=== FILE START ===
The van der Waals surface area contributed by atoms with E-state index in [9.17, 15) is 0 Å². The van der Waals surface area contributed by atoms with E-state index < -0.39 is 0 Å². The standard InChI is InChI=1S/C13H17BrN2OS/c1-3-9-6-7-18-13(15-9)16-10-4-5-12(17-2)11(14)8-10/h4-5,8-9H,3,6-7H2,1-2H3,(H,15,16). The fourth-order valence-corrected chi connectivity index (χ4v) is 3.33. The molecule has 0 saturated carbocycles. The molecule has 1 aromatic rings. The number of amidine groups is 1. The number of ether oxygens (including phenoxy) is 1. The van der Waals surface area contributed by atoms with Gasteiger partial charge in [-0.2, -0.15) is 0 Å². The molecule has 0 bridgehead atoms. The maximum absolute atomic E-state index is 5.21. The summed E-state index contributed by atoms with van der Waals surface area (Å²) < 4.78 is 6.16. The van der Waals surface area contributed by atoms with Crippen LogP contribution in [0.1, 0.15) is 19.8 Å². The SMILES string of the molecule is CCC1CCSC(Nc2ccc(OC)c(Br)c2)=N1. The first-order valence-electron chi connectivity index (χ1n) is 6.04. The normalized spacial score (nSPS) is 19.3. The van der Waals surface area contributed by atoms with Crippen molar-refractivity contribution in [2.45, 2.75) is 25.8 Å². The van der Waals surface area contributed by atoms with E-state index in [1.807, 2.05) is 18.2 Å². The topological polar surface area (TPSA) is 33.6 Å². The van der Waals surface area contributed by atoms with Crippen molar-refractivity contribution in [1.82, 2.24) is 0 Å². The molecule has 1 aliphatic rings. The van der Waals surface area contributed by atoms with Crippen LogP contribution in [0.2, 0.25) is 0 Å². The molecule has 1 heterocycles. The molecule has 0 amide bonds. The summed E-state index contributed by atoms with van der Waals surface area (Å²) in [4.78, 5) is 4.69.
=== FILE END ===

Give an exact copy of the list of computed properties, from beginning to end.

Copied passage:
The van der Waals surface area contributed by atoms with E-state index in [9.17, 15) is 0 Å². The van der Waals surface area contributed by atoms with E-state index < -0.39 is 0 Å². The standard InChI is InChI=1S/C13H17BrN2OS/c1-3-9-6-7-18-13(15-9)16-10-4-5-12(17-2)11(14)8-10/h4-5,8-9H,3,6-7H2,1-2H3,(H,15,16). The fourth-order valence-corrected chi connectivity index (χ4v) is 3.33. The molecule has 0 saturated carbocycles. The molecule has 1 aromatic rings. The number of amidine groups is 1. The number of ether oxygens (including phenoxy) is 1. The van der Waals surface area contributed by atoms with Gasteiger partial charge in [-0.2, -0.15) is 0 Å². The molecule has 0 bridgehead atoms. The maximum absolute atomic E-state index is 5.21. The summed E-state index contributed by atoms with van der Waals surface area (Å²) < 4.78 is 6.16. The van der Waals surface area contributed by atoms with Crippen LogP contribution in [0.1, 0.15) is 19.8 Å². The SMILES string of the molecule is CCC1CCSC(Nc2ccc(OC)c(Br)c2)=N1. The first-order valence-electron chi connectivity index (χ1n) is 6.04. The normalized spacial score (nSPS) is 19.3. The van der Waals surface area contributed by atoms with Crippen molar-refractivity contribution in [2.45, 2.75) is 25.8 Å². The van der Waals surface area contributed by atoms with E-state index in [1.807, 2.05) is 18.2 Å². The topological polar surface area (TPSA) is 33.6 Å². The van der Waals surface area contributed by atoms with Crippen molar-refractivity contribution in [1.82, 2.24) is 0 Å². The molecule has 1 aliphatic rings. The van der Waals surface area contributed by atoms with Crippen LogP contribution in [0.2, 0.25) is 0 Å². The molecule has 1 heterocycles. The molecule has 0 amide bonds. The summed E-state index contributed by atoms with van der Waals surface area (Å²) in [4.78, 5) is 4.69.